Switching to Standards-Based Grading & Report Cards

What is Standards-Based Grading?

Firstly, we need to talk about what Standards-Based Grading is. Standards-Based Grading is an intentional assessment of how students perform specific skills. So, instead of giving students an “overall grade,” students will be be “graded” on each individual standard. For example, a report card with standards-based grades will list the grade-level or content area’s required skills. Next to each skill, there will be an assessment or level of the student’s mastery of that skill. It is actually much more simple than it first seems.

What Sort of Scales Might You See?

So, what might Standard-Based Grading look like? It will likely be a scale of some sort that measures a student’s mastery of each standard. Some schools use a numerical scale, typically 1-4, that allows teachers to measure how competently their students are able to perform a skill. In the example above, you can see that a 1 on the scale shows that a student does not have mastery of a skill. They cannot demonstrate understanding of a target, even with assistance. Whereas, a 4 on that scale shows that a student exceeds mastery, performing advanced levels of the target.

  • 4: Advanced- Student exceeds expectations for the target.
  • 3: Mastery, Proficient- Student meets expectations for the target.
  • 2: Needs Improvement, Basic or Partial Mastery- Student demonstrates partial understanding or can perform the task with assistance.
  • 1: No Mastery, Beginning- Student cannot demonstrate understanding of target or perform the task, even with assistance.

Another version of a Standards-Based Grading scale will look like the picture on the right. This simple, 3 level scale, will show if a student doesn’t meet, meets, or exceeds the expectations for a specific standard.

  • E: Exceeds Expectations
  • S: Satisfactory
  • NI: Needs Improvement

The Perks of Standards-Based

Learn how to switch to standards-based grading and report cards. This will take all of their grade level standards and give them a scale of understanding. This will help ensure students have mastered all grade level standards.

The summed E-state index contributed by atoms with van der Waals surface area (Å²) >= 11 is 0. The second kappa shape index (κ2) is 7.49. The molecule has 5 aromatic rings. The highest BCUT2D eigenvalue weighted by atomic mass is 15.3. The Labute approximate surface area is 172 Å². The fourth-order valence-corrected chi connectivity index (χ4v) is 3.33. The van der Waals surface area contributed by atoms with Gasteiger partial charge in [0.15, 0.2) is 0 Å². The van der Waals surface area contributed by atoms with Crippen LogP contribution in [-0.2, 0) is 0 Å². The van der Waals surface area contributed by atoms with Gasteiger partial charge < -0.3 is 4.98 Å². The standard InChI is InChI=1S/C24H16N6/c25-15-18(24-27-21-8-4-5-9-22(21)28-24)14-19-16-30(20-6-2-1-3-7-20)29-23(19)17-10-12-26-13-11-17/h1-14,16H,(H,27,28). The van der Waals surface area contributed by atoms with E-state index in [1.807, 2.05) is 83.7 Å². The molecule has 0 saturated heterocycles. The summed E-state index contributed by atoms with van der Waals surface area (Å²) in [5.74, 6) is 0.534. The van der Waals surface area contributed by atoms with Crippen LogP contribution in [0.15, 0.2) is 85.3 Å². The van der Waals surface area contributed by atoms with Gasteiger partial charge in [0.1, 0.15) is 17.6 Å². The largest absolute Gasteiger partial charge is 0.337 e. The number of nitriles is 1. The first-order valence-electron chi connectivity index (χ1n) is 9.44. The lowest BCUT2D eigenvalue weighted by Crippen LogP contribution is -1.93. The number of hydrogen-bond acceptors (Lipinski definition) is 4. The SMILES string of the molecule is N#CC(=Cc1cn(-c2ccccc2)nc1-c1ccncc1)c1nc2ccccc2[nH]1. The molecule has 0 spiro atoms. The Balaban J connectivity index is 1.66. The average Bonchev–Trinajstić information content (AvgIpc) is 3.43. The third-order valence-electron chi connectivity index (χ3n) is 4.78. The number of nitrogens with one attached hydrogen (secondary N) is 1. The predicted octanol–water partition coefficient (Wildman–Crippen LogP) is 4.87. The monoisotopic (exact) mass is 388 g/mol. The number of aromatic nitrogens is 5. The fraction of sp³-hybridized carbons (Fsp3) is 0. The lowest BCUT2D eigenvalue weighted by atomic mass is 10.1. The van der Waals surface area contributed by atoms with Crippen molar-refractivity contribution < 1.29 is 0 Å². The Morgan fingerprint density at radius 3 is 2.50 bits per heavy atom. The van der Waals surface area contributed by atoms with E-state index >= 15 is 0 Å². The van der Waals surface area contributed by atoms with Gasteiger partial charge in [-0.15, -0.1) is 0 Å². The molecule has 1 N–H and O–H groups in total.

There are many benefits to using Standards-Base Grading over traditional grading systems. The assessment of your students is completely intentional. It is a focused way for you to track your students’ progress. This will help in whole- and small-group planning to provide targeted instruction, which will help your students reach their highest potential.  

Additionally, this type of grading will allow you to measure specific skills. Parents will be able to track their child’s progress, knowing what specific tools they need to build upon. This is so much better than seeing your child come home with an A, B, C, D, or F; telling you absolutely nothing about your students’ skillset in a content area.

Standards-Based Grading is written in student-friendly language, which connected to their daily targets. Most students already use “I can” statements, which give them ownership over the skills and mastery.

Lastly, it is going to help you easily track what you’ve taught, what you still need to teach and what you need to revisit.

What Changes You May Need to Make

There may not be many changes to make if you’re moving to Standards-Based Grading. You might be able to use the same instructions style and assessments that you’ve always used. However, if you aren’t using pieces from the list below, you may need to adjust a few elements so that you can make the switch!

  • Standards-Based Mini-Lessons
  • Skill-Specific Application or Activity
  • Skill-Specific Exit Slips or Formative Assessments
  • Standard/Skill-Specific Summative Assessments
  • Small-Group Activities that build & assess unit skills
  • A Form or Report Card that can track student mastery for each standard

Many of you likely read that list and thought, “OH! I already structure my instruction in this way!” So, you’re to do list will just include a new type of report card or grading sheet. For those of you who need to make these additions or changes to your instruction, do so at your own pace. It is not essential for you to rebuild your teaching in a day. Simply be cognizant in your planning with the goal to move toward skill-specific instruction and assessment.

Want a free pacing guide that can help you squeeze in every single ELA standard?

If you teach Kindergarten to Fourth Grade, you can grab this free ELA Pacing Guide to help you track your standards. These pacing guides plan a year’s worth of ELA curriculum and instruction with time to include every, single ELA standard! When you sign up for my email-list, you will receive a zipped file that has each of the grade-level pacing guides. Simply download the one you’d like!

Want more ELA-based blog posts?


You might also like...